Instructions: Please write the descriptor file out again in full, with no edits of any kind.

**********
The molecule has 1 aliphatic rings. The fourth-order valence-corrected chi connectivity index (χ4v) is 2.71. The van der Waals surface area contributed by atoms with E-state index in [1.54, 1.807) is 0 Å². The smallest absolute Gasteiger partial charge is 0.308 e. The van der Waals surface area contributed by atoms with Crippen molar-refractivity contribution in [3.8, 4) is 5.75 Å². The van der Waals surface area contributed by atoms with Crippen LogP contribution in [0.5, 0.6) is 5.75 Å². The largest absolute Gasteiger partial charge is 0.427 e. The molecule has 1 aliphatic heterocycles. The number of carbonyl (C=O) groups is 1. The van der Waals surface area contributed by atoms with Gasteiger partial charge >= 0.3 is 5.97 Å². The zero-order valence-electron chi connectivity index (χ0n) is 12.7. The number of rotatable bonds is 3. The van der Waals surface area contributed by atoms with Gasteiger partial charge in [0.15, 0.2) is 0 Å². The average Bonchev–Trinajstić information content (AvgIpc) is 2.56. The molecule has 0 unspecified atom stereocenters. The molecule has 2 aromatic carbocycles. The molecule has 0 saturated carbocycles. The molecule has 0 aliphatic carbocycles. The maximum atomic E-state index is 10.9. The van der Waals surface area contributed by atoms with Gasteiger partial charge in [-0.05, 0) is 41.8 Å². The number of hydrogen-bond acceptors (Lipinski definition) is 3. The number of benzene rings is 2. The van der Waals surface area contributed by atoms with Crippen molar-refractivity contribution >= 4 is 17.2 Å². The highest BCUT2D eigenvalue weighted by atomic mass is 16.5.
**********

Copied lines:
The molecule has 1 aliphatic rings. The fourth-order valence-corrected chi connectivity index (χ4v) is 2.71. The van der Waals surface area contributed by atoms with E-state index in [1.54, 1.807) is 0 Å². The smallest absolute Gasteiger partial charge is 0.308 e. The van der Waals surface area contributed by atoms with Crippen molar-refractivity contribution in [3.8, 4) is 5.75 Å². The van der Waals surface area contributed by atoms with Crippen LogP contribution in [0.5, 0.6) is 5.75 Å². The largest absolute Gasteiger partial charge is 0.427 e. The molecule has 1 aliphatic heterocycles. The number of carbonyl (C=O) groups is 1. The van der Waals surface area contributed by atoms with Gasteiger partial charge >= 0.3 is 5.97 Å². The zero-order valence-electron chi connectivity index (χ0n) is 12.7. The number of rotatable bonds is 3. The van der Waals surface area contributed by atoms with Gasteiger partial charge in [0.15, 0.2) is 0 Å². The average Bonchev–Trinajstić information content (AvgIpc) is 2.56. The molecule has 0 unspecified atom stereocenters. The molecule has 2 aromatic carbocycles. The molecule has 0 saturated carbocycles. The molecule has 0 aliphatic carbocycles. The maximum atomic E-state index is 10.9. The van der Waals surface area contributed by atoms with Gasteiger partial charge in [-0.05, 0) is 41.8 Å². The number of hydrogen-bond acceptors (Lipinski definition) is 3. The number of benzene rings is 2. The van der Waals surface area contributed by atoms with Crippen molar-refractivity contribution >= 4 is 17.2 Å². The highest BCUT2D eigenvalue weighted by atomic mass is 16.5.